NO HOME TO CALL YOUR OWN

When I’m tucked in at night, I thank Heaven for my cosy bed in the safety of my home. On cold winter nights, I would lie awake listening to the wind howling about the building and the rain pelting against the windows. I would shudder at the thought of not having a roof over my head and snuggle deeper into the warm quilt, albeit suffering a pang of conscience.

For I know that there are people out there who will not sleep in a warm bed tonight. Neither will they eat a proper meal nor take a hot shower.

We live in an age in which material progress is rapid but there are people who cannot keep up with the fast pace. They can barely make ends meet and are caught up in a daily struggle for survival. Sadly, they are forced to lower their expectations about their standard of living. They learn to live on a shoestring in the hope of putting aside enough money for the monthly rent that would save them from being thrown out on the streets.

Stories of people on the brink of homelessness are mushrooming in the local newspapers. Think of the destitute woman with young children who have no place to call home, roam the streets all day long – until it’s time to return to a night shelter where, at least, they could count on a proper meal and a bed to sleep in.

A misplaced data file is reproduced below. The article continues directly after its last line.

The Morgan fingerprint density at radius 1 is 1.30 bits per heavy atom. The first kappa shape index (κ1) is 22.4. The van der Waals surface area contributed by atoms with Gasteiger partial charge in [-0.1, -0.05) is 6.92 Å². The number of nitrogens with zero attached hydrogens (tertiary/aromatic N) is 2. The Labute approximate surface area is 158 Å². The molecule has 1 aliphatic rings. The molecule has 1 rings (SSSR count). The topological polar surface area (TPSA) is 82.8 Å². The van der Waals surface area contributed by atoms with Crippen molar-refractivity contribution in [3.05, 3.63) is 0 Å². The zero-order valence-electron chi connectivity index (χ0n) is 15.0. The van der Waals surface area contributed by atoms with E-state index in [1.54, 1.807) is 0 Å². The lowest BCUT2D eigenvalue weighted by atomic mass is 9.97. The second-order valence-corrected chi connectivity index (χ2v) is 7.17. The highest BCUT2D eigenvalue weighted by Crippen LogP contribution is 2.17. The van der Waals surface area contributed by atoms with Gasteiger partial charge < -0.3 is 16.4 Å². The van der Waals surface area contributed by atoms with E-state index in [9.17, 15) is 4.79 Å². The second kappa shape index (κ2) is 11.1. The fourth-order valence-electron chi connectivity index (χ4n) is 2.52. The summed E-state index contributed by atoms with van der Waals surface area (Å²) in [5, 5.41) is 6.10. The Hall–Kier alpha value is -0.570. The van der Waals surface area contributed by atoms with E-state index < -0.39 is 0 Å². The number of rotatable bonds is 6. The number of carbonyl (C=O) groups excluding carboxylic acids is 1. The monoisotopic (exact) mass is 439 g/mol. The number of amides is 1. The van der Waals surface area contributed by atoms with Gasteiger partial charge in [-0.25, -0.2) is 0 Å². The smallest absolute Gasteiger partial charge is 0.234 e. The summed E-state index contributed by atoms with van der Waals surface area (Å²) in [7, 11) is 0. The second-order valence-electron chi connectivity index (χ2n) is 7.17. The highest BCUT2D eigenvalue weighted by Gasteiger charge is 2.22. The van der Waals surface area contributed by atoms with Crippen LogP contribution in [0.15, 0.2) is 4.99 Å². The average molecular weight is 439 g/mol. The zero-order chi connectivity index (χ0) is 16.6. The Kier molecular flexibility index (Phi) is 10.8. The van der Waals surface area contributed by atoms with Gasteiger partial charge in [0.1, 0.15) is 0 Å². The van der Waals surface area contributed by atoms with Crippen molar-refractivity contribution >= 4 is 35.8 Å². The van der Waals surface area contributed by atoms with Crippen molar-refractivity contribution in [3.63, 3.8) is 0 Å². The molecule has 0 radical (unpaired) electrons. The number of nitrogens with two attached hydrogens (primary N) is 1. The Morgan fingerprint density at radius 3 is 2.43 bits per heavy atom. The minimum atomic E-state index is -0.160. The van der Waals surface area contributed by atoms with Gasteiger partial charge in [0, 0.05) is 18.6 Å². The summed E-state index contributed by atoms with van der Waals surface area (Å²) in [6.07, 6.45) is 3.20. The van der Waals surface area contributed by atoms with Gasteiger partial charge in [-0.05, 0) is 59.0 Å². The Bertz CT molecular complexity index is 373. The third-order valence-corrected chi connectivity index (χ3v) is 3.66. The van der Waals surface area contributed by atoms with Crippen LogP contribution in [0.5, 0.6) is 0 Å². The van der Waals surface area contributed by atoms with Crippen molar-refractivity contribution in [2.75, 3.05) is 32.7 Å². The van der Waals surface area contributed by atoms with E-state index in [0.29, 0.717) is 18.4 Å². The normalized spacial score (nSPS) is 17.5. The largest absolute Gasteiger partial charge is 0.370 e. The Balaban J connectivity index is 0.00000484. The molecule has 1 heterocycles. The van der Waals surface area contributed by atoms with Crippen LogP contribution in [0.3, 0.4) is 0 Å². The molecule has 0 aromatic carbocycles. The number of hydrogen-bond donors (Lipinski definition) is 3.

The very thought of trading places with the homeless provides a reality check. It doesn’t stop me from asking why they are not seeking some form of employment though. Perhaps they lack the skills and, therefore, miss job opportunities because they cannot afford to lose social benefits if they register for training. Perhaps a chronic illness holds them back from being able to take on a regular job. Or perhaps they cannot find anyone to mind their children while they are at work.

They are stuck in rut a with a pittance of spending money, just like those who are forced to live in converted basement garages because it’s the only type of rent they can afford. These people have been stripped of their dignity. They may have our sympathy but that doesn’t ease their suffering. What they really need is a solution to start over and find gainful employment that would help them recover some notion of self-respect.

Whether the homeless brought their troubles on themselves, or are simply victims of circumstance, our compassion and understanding should come before judgement. It’s easy to point fingers at everyone else whilst conveniently forgetting that we too form part of a society that looks the other way.

At this time, during Holy Week, we could learn a lot about compassion by focusing our thoughts on one person and one mission, Jesus and the Cross. And tonight, in our beds, safe beneath the covers, we would do well to reflect on what we’ve got to be thankful for.